But I was 16, and there was no way I was going to quit high school and move to Europe, so I gave up on modeling. I did a few local jobs—shoots for The Detroit News and the Metro Times, a fashion show for Xandra Rhodes, and some mall shows here and there, but I gave up the idea of ever making any real money, especially after I lost an auto show job for which I would have been paid $50,000 a year to travel the country extolling the wonders of the Ford Taurus, Sierra, and LTD. It seemed like a good idea at the time.

Then the universe conspired to move me to California. First, a friend from school decided she was moving to LA after she graduated and encouraged me to go with her. Then I met a guy who had gone to my high school and moved to San Francisco. “LA sucks,” he said. “Move to San Francisco instead.” Then my brother in New York, after flying me there to do a milk commercial for the American Dairy Association, said, “If you want to go to California, then go. What’s stopping you?” Really? I thought. I can just … go? So I started making plans.

I got a second after-school job to save money for the move. I spent my English classes sitting at the back of the room drawing up plans—how much money I needed, when I would leave, and where I would live and work once I got there. There were details to work out, like how I was going to get to California. I didn’t own a car and didn’t have money to buy one. My parents weren’t willing to help me out because they didn’t want me to go, and I was too young to rent a car. I could have flown, but then how would I take my life’s possessions? I wasn’t going for a couple of months; I was going for good.

Then I ran into the mother of an old grade school friend and discovered that she had plans to move to California, too—to Santa Barbara. I convinced her to move to San Francisco instead, so we could share an apartment. Meanwhile, my sister-in-law got a job in LA, and my brother needed someone to drive his pickup truck cross country from Michigan. I saved money to buy a cap for the truck and had a friend teach me how to drive a stick. All this went on while I was taking the SAT and AP exams, writing college application essays (to please my parents), and acting as the vice president of my senior class.

I arrived in San Francisco on July 7, 1988, and I had a tougher time finding a job than I expected. I eventually got one selling T-shirts at a tourist shop on Fisherman’s Wharf, but I hated it. I wanted to work in a restaurant where I could eat good food and make good tips, but instead I was folding T-shirts all day. I wasn’t even allowed to operate the cash register. My money was running out fast, so I began to sell my clothes and return unused Christmas gifts for cash. Before long, I was dining on 50-cent burgers at Burger King and drinking tap water for lunch. I was broke.

I tried attending classes at City College in the Twin Peaks district of San Francisco, but coming from a private school, I couldn’t stand the way the teacher condescended to us. If we worked really hard, she said, some day we may be able to go to UC Berkeley. Of course I was going to go to Berkeley, you ninnywinny, I thought, and never returned. So there I was, broke, without a college degree, and feeling very very trapped.

“Just call that model manager woman,” my roommate said. “Go to Europe, make $5000, and then come back and go to school.”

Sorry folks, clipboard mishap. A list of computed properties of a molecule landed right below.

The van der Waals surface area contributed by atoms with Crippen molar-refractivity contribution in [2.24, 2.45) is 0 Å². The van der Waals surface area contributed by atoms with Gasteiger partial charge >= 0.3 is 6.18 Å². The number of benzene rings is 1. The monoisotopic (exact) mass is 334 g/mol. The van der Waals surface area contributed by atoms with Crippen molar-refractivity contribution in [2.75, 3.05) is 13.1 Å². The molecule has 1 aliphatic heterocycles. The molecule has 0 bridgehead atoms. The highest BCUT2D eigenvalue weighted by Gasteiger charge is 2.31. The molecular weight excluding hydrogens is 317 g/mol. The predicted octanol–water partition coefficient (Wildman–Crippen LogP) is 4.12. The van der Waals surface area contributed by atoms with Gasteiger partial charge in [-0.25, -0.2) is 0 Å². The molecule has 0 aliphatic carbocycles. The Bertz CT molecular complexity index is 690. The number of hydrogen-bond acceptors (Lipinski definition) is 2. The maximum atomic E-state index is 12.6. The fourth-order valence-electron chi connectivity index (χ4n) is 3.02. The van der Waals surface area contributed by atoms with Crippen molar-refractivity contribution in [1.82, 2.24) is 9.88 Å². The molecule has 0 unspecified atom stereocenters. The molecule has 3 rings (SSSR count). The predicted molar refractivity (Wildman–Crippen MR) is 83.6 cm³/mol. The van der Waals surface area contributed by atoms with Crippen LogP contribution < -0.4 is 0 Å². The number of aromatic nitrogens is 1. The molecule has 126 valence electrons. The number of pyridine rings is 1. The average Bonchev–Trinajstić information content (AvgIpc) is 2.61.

So I called her. She set up appointments for me with the three biggest agencies in San Francisco, and all three agreed to represent me. I went with Look because it had the best reputation, and within a week they had me doing test shoots and meeting agents visiting from Paris and Milan. The agents asked me to go to Europe for the shows, whose castings were three weeks away.

“Pourquoi pas?” I said. What did I have to lose?

I stopped in Michigan on my way to Paris to see my family and put some of my things in storage. While here, I agreed to do one last job for the fashion panel, and now here I am, a real mannequin, the French word for “model.” I’m excited to go to Paris. I’ve never been abroad, but I’ve taken four years of high school French, so at least I can conjugate my verbs. I figure with my good business sense, I’ll do well. I plan to model for a year, make as much money as I can, and then apply to UC Berkeley next fall. Until then, Paris, j’arrive!

* * *


The taxi driver deposits me on rue Etienne Marcel, at the corner of the six-lane boulevard de Sebastopol. The buildings are dirty but beautiful, their windows like shiny fat women wearing white wooden shutters for jackets and black lace balconies for skirts. Tiny Peugeots and Fiats idle impatiently at red lights while I drag the brown tweed suitcases my parents gave me for Christmas across the street to number 62, the Marilyn Gauthier Agency. I step into the smallest elevator I’ve ever seen, stack my suitcases one on top of another, and squeeze in sideways beside them. I’m relieved to have made it through the airport maze with its giant glass wormholes that suspend travelers over the seven-floor terminal, but I’m worried that Marilyn won’t like me, that she’ll think I’m not pretty enough or outgoing enough, and send me home.

I stare at myself in the full-length mirror as I rattle and hum my way up to the third floor. I examine my new nose, wondering whether Marilyn will notice that I’ve had it fixed, and then pop a tiny zit that has formed beneath my left nostril. The elevator door opens out onto a hardwood floor, and I step out. I’m about to meet one of the most powerful modeling agents in the world, the person who could make the difference between a lucrative international career and a dead-end job selling T-shirts on Fisherman’s Wharf, and I can’t stop yawning, a peculiar response I have to fear.